Izatha voluptuosa facts for kids
Quick facts for kidsIzatha voluptuosa
Taxonomy and etymology
This species was described by Robert J. B. Hoare in 2010. I. voluptuosa was first collected by George Hudson at Ohakune in January 1912. However the species was misidentified. Hudson illustrated the species in his 1928 book The butterflies & moths of New Zealand. The holotype specimen is held at the Auckland War Memorial Museum. This species is, along with the species I. attactella and I. blepharidota, monophyletic. The epithet is obtained from the Latin word voluptuosus and refers to the large size and broad wings of the female of this species.
The larvae of I. voluptuose have yet to be described.
The wingspan is 29–31 mm for males and 33–40 mm for females. The female of this species has the greatest wingspan of gelechioid moths in New Zealand. The species appears similar to I. attactella and I. blepharidota. I. voluptuose can be distinguished from I. attactella as I. voluptuose has a wider forewing, has less conspicuous scale-tufts, and a shorter dark basal streak. I. voluptuose can be distinguished from I. blepharidota as the veins on the forewings of I. voluptuosa are similar to the colour of the rest of the wing.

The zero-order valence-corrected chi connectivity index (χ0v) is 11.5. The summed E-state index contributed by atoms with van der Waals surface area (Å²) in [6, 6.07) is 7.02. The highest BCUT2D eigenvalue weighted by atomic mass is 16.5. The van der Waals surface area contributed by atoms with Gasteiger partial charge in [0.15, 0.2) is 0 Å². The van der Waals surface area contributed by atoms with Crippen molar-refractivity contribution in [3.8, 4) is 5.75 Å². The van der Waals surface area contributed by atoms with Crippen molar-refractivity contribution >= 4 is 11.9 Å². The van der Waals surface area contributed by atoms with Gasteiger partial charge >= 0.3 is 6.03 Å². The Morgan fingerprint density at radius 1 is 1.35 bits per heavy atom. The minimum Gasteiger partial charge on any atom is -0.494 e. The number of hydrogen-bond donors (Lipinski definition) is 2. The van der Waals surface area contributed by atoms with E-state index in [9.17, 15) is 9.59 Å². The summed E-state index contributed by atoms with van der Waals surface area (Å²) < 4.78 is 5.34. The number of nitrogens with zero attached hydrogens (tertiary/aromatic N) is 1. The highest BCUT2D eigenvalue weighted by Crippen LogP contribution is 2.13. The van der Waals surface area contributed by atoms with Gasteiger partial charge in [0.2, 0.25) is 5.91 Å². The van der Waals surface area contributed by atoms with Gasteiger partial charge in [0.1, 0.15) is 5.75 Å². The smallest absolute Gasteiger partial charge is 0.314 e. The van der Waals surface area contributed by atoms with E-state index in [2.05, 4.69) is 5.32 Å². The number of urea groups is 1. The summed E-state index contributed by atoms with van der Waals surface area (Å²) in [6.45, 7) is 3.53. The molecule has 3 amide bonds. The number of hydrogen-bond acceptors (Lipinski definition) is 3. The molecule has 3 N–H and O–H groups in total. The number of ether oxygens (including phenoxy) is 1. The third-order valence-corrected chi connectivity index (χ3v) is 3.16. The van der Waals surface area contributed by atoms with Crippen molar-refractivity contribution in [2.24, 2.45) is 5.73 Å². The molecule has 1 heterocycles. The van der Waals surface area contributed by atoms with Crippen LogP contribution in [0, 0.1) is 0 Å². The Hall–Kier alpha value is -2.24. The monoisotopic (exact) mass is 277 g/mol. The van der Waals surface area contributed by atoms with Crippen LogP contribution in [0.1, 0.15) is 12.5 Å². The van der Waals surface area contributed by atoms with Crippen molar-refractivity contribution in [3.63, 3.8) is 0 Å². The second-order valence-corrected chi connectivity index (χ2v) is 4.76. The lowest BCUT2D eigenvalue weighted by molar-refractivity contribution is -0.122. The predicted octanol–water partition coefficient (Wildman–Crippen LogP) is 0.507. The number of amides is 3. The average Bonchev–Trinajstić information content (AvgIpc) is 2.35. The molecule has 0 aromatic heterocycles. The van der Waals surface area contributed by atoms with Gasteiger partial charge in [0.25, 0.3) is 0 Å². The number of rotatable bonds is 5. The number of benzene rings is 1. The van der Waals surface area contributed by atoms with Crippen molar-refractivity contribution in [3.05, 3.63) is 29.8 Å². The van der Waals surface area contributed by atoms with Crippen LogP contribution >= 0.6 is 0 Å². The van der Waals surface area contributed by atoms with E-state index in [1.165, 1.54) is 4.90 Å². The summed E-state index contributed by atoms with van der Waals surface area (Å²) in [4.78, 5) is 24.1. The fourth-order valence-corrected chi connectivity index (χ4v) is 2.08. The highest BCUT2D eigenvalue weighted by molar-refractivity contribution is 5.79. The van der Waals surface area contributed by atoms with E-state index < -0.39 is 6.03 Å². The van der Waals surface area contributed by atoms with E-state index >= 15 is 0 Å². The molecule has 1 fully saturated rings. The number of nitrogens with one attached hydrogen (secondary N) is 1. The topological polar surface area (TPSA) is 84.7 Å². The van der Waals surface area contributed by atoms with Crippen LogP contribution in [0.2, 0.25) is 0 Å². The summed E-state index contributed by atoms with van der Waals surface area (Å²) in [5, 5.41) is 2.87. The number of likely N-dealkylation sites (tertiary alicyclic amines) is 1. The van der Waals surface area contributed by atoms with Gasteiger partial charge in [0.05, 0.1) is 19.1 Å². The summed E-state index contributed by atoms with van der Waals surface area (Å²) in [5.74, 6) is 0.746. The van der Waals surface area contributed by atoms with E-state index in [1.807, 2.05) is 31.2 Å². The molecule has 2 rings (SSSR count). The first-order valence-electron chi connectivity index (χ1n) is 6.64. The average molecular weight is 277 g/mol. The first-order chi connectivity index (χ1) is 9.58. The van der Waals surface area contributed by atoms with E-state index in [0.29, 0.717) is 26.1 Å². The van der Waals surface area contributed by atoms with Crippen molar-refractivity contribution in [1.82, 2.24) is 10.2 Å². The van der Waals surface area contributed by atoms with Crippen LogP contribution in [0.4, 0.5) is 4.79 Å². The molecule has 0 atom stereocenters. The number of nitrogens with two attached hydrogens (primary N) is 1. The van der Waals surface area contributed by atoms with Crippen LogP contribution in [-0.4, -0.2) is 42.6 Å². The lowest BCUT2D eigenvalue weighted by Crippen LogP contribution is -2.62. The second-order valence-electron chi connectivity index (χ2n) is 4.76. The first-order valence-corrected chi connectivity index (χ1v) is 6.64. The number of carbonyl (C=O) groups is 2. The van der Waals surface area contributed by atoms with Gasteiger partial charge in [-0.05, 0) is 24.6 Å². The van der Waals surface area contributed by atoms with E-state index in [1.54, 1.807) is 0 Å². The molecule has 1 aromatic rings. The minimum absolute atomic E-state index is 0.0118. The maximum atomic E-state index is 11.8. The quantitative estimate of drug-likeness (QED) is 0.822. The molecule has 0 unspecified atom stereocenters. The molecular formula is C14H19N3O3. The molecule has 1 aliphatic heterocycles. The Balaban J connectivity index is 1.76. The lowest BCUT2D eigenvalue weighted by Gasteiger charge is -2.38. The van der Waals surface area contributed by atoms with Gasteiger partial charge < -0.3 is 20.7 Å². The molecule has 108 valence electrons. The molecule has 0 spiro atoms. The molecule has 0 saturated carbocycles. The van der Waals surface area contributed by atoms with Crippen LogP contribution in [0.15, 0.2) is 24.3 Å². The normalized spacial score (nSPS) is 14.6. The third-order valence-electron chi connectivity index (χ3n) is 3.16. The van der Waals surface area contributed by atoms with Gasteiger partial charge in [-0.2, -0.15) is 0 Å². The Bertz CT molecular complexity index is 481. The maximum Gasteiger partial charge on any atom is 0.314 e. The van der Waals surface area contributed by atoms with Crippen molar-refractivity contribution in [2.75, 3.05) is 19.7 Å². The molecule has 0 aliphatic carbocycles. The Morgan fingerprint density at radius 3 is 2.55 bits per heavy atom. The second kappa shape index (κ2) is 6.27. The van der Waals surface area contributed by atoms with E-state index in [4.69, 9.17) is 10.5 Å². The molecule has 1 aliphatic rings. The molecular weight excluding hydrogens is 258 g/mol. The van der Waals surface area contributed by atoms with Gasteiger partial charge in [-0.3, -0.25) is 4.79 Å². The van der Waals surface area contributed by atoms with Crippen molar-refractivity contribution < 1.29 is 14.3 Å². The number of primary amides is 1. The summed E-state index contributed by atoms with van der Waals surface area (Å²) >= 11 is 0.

Biology and behaviour
Adults are on wing from November to February with the moths being most prevalent in January and February.
Host species and habitat
Larvae have been reared from rotten logs including those of Weinmannia racemosa.
This species has been classified as being "Not Threatened" under the New Zealand Threat Classification System.
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